This reality is not often conveyed to Western audiences, in part because journalists and so-called peace and justice activists use home demolitions to portray Israel as guilty of ethnic cleansing. Weiner writes:

Demolitions offer a dramatic opportunity for critics of the Municipality to create street theater. For the benefit of the media audience they emphasize one particular component of enforcement/deterrence. Television cameras and print journalists gravitate to demolitions because a structure being knocked down produces compelling footage, as a cordon of soldiers and police are jeered or pelted with stones by neighbors. This drama is conveniently translated into the image of a large, poor Arab family, forced out of their house in the middle of a rainy winter, on the order of the Mayor. It is therefore easy for the poorly informed public to align its sympathies with the ‘victims' of the uncaring Municipal bulldozers. Why should the media, international or even Israeli, search to find the deeper causes and motives bound up in this enigma? Other components of this controversy, such as the daily brick-on-brick expansion of illegal construction, attract almost no coverage, even as it is simultaneously going on across the street. (Page 98).
 
The Demolition
 
The scenario Weiner describes seems to have taken place with the home demolition Hybels described at the Christ at the Checkpoint conference. Palestinian leaders got a lot of mileage out of the home demolition in question, which took place after a three-month lull in demolitions. In addition to receiving lots of attention in the local media, it got on the radars of United Nations and officials from the U.S. State Department.
 
The home was one of three structures that were destroyed that day, the other two buildings (or groups of buildings) that were uninhabited. Maan News Agency covered the Oct. 12, 2009 destruction of a home in an article published that day. It reports:
Israeli forces arrived with bulldozers and besieged the At-Taleiqi family home on before forcibly evicting the five family members who were inside, onlookers told Ma'an.
 
Residents watched as Israeli troops assaulted Amjad At-Taleiqi, the owner of the 70-sqaure meter house, when he attempted to resist the demolition of home.
 
The man's hands were bound until the house was demolished, they said.

The family had reportedly received a warrant from Israeli authorities a year earlier informing them the house would be demolished because it was built without a permit from the Israeli-controlled Jerusalem Municipality.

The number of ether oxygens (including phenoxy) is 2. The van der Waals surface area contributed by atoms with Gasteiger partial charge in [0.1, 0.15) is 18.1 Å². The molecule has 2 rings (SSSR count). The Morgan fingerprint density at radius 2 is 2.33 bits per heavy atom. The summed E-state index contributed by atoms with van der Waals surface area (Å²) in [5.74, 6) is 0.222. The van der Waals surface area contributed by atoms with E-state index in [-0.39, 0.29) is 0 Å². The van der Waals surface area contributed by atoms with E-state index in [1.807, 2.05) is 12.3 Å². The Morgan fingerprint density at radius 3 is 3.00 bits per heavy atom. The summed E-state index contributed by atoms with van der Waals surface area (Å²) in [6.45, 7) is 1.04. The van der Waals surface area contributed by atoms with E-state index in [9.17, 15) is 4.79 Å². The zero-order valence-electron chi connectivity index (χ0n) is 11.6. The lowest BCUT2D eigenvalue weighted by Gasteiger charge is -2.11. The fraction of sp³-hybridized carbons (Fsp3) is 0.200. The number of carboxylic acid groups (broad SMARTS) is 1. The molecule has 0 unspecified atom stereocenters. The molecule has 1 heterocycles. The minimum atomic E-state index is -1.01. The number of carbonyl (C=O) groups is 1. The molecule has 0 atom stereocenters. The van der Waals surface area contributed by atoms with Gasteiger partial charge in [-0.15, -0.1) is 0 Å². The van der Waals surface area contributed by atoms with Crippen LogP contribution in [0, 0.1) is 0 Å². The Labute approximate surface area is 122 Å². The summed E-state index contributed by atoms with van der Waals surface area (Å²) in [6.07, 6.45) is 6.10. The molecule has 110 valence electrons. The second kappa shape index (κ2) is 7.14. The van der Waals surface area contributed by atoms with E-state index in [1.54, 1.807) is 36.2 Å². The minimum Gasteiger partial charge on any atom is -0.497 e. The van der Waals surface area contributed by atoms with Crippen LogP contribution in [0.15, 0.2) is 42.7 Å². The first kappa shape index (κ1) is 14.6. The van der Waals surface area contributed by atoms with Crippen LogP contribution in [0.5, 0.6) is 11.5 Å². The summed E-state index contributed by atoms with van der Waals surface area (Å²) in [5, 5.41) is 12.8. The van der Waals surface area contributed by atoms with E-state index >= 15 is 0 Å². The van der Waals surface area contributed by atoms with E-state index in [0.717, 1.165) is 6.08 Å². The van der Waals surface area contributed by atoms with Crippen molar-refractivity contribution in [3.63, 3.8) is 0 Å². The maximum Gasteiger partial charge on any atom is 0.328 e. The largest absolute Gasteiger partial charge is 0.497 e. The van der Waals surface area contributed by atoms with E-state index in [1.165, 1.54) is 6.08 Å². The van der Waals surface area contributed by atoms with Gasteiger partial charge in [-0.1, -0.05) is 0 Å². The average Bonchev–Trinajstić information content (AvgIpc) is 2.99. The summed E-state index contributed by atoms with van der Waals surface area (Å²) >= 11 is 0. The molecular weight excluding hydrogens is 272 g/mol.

Another article published by the Palestine News and Information Agency on Oct. 13, recounts how the destruction of a family's home generated an angry response from the Saeb Erakat, chief of the PLO's negotiating team:

Dr Erakat called on the international community to support the five members of the Al-Taleiqi family who lost their home as a result of today's demolitions, and to step up its pressure on Israel to stop all settlement construction and home demolitions in occupied East Jerusalem.
 
"Home demolitions are but one example of the way Israel's occupation targets all Palestinians without exception. Today, another Palestinian family has been added to the growing list of those made destitute and homeless by Israel as it tries to force more and more of East Jerusalem's majority Palestinian population from the city.

If home demolitions are a tactic used to drive Arabs from Jerusalem, it is not working very well. As stated in a previous CAMERA analysis, “The Muslim/Arab population of Jerusalem has been growing faster than the Jewish population for decades. According to the Jerusalem Institute for Israel Studies, Jerusalem was 25.8 percent Arab in 1967. By 2009, the city's Arab population increased to 35.7 percent.”

Some Discrepancies

Interestingly enough, while Hybels reports that the father was recovering from heart surgery at the time of the demolition, this detail did not make it into the other articles.

This is not the type of detail they would omit, because it serves to show just how heartless the Israelis are, a point Palestinian news outlets emphasize on a regular basis.

The weekly bulletin published by the United Nations about Israeli activities in the West Bank, Gaza and East Jerusalem made no mention of the man's heart ailment, nor did the Palestinian Center for Human Rights.

There are other discrepancies.

For example, Hybels told the audience that the children were at school while Maan news agency reports that onlookers said the entire family was inside prior to the demolition.

Question of Ownership

There is another, more serious discrepancy. In a cable sent from the American consulate in Jerusalem to the State Department in Washington, D.C., three days after the home was demolished, the an American diplomat in Jerusalem reported the following:

UN OCHA and local media report that the Al Marwaha property belonged to Amjad Al-Taleiqi, who five months ago converted a stable into a small three-room residential structure, in which he lived with his wife and three children. Prior to the demolition, al-Taleiqi received several eviction warnings from Israeli Border Police. On Oct. 13 [the day after the demolition], Jerusalem Municipality officials showed PolOff [political officer?] a demolition order summary, which cited the al-Taleiqi property for being built on open public land. According to the summary, the property was surveyed in February 2008 by the Municipality's Department of Building Monitoring, and its demolition was approved by the Municipality in May 2008. The summary notes that earlier requests to delay the demolition were rejected by the court.